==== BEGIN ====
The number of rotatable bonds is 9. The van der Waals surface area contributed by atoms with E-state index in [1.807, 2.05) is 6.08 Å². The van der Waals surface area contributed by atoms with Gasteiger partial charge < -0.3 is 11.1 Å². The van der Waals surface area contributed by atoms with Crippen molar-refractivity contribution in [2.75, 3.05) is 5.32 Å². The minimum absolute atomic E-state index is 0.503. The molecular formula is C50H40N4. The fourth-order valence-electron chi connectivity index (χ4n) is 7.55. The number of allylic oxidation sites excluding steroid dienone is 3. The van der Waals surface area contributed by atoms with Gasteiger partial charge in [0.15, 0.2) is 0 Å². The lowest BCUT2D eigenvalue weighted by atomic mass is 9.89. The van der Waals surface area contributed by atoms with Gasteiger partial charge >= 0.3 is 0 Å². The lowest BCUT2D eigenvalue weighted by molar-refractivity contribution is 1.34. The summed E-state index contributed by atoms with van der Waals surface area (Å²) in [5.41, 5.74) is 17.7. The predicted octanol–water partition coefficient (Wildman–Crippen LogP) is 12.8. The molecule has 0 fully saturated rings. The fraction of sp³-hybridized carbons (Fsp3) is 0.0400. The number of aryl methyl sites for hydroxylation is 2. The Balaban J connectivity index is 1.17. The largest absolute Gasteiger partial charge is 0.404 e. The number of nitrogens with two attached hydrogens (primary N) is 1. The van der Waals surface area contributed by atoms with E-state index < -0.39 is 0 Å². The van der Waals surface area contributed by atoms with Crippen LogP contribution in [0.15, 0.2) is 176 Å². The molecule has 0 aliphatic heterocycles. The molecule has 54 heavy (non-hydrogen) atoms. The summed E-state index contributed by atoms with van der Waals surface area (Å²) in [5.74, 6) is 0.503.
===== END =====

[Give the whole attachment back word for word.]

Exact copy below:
The number of rotatable bonds is 9. The van der Waals surface area contributed by atoms with E-state index in [1.807, 2.05) is 6.08 Å². The van der Waals surface area contributed by atoms with Gasteiger partial charge < -0.3 is 11.1 Å². The van der Waals surface area contributed by atoms with Crippen molar-refractivity contribution in [2.75, 3.05) is 5.32 Å². The minimum absolute atomic E-state index is 0.503. The molecular formula is C50H40N4. The fourth-order valence-electron chi connectivity index (χ4n) is 7.55. The number of allylic oxidation sites excluding steroid dienone is 3. The van der Waals surface area contributed by atoms with Gasteiger partial charge in [0.15, 0.2) is 0 Å². The lowest BCUT2D eigenvalue weighted by atomic mass is 9.89. The van der Waals surface area contributed by atoms with Gasteiger partial charge >= 0.3 is 0 Å². The lowest BCUT2D eigenvalue weighted by molar-refractivity contribution is 1.34. The summed E-state index contributed by atoms with van der Waals surface area (Å²) in [5.41, 5.74) is 17.7. The predicted octanol–water partition coefficient (Wildman–Crippen LogP) is 12.8. The molecule has 0 fully saturated rings. The fraction of sp³-hybridized carbons (Fsp3) is 0.0400. The number of aryl methyl sites for hydroxylation is 2. The Balaban J connectivity index is 1.17. The largest absolute Gasteiger partial charge is 0.404 e. The number of nitrogens with two attached hydrogens (primary N) is 1. The van der Waals surface area contributed by atoms with E-state index < -0.39 is 0 Å². The van der Waals surface area contributed by atoms with Crippen LogP contribution in [0.15, 0.2) is 176 Å². The molecule has 0 aliphatic heterocycles. The molecule has 54 heavy (non-hydrogen) atoms. The summed E-state index contributed by atoms with van der Waals surface area (Å²) in [5.74, 6) is 0.503.